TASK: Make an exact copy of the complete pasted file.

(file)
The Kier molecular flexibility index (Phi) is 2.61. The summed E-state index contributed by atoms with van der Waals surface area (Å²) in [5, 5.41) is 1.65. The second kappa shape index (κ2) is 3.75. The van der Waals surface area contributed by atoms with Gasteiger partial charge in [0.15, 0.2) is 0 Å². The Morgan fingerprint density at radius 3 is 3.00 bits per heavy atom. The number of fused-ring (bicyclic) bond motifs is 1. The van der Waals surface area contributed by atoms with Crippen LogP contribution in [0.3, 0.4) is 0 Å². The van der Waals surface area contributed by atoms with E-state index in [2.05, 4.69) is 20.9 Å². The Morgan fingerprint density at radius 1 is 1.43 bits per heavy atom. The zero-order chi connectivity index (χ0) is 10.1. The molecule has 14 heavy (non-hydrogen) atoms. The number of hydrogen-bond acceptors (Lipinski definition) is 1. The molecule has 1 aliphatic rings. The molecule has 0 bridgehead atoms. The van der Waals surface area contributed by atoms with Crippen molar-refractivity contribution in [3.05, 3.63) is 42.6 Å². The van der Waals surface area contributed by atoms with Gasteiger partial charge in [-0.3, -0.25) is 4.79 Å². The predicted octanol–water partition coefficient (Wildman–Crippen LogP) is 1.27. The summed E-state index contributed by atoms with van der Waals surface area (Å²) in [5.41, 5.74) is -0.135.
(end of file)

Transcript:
The Kier molecular flexibility index (Phi) is 2.61. The summed E-state index contributed by atoms with van der Waals surface area (Å²) in [5, 5.41) is 1.65. The second kappa shape index (κ2) is 3.75. The van der Waals surface area contributed by atoms with Gasteiger partial charge in [0.15, 0.2) is 0 Å². The Morgan fingerprint density at radius 3 is 3.00 bits per heavy atom. The number of fused-ring (bicyclic) bond motifs is 1. The van der Waals surface area contributed by atoms with Crippen LogP contribution in [0.3, 0.4) is 0 Å². The van der Waals surface area contributed by atoms with E-state index in [2.05, 4.69) is 20.9 Å². The Morgan fingerprint density at radius 1 is 1.43 bits per heavy atom. The zero-order chi connectivity index (χ0) is 10.1. The molecule has 14 heavy (non-hydrogen) atoms. The number of hydrogen-bond acceptors (Lipinski definition) is 1. The molecule has 1 aliphatic rings. The molecule has 0 bridgehead atoms. The van der Waals surface area contributed by atoms with Crippen molar-refractivity contribution in [3.05, 3.63) is 42.6 Å². The van der Waals surface area contributed by atoms with Gasteiger partial charge in [-0.3, -0.25) is 4.79 Å². The predicted octanol–water partition coefficient (Wildman–Crippen LogP) is 1.27. The summed E-state index contributed by atoms with van der Waals surface area (Å²) in [5.41, 5.74) is -0.135.